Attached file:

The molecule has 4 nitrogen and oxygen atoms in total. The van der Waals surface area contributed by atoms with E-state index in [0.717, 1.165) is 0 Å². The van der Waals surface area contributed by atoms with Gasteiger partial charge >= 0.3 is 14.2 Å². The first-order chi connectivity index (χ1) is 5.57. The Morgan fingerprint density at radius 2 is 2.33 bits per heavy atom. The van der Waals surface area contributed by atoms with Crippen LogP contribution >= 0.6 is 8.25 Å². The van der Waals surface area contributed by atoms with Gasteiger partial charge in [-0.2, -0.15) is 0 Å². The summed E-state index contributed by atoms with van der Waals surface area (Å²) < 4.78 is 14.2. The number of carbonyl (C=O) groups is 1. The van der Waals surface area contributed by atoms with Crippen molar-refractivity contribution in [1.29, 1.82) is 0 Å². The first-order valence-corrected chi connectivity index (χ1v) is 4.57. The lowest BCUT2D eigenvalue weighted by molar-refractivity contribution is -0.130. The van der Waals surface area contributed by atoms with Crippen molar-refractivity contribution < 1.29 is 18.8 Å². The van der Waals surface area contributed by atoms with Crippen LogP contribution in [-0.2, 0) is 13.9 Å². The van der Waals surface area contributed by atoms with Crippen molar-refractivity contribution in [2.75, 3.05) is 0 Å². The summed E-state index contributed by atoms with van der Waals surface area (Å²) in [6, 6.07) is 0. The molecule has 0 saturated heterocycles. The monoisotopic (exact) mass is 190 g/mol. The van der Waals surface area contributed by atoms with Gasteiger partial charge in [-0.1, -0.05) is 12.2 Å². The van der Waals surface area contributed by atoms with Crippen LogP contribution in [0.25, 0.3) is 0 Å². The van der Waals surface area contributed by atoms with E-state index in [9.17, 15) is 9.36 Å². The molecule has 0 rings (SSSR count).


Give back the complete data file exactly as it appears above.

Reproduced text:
The molecule has 4 nitrogen and oxygen atoms in total. The van der Waals surface area contributed by atoms with E-state index in [0.717, 1.165) is 0 Å². The van der Waals surface area contributed by atoms with Gasteiger partial charge >= 0.3 is 14.2 Å². The first-order chi connectivity index (χ1) is 5.57. The Morgan fingerprint density at radius 2 is 2.33 bits per heavy atom. The van der Waals surface area contributed by atoms with Crippen LogP contribution >= 0.6 is 8.25 Å². The van der Waals surface area contributed by atoms with Gasteiger partial charge in [-0.2, -0.15) is 0 Å². The summed E-state index contributed by atoms with van der Waals surface area (Å²) < 4.78 is 14.2. The number of carbonyl (C=O) groups is 1. The van der Waals surface area contributed by atoms with Crippen molar-refractivity contribution in [1.29, 1.82) is 0 Å². The first-order valence-corrected chi connectivity index (χ1v) is 4.57. The lowest BCUT2D eigenvalue weighted by molar-refractivity contribution is -0.130. The van der Waals surface area contributed by atoms with Crippen molar-refractivity contribution < 1.29 is 18.8 Å². The van der Waals surface area contributed by atoms with Crippen LogP contribution in [-0.2, 0) is 13.9 Å². The van der Waals surface area contributed by atoms with Crippen molar-refractivity contribution in [2.75, 3.05) is 0 Å². The summed E-state index contributed by atoms with van der Waals surface area (Å²) in [6, 6.07) is 0. The molecule has 0 saturated heterocycles. The monoisotopic (exact) mass is 190 g/mol. The van der Waals surface area contributed by atoms with Gasteiger partial charge in [-0.1, -0.05) is 12.2 Å². The van der Waals surface area contributed by atoms with Crippen LogP contribution in [0.25, 0.3) is 0 Å². The van der Waals surface area contributed by atoms with E-state index in [9.17, 15) is 9.36 Å². The molecule has 0 rings (SSSR count).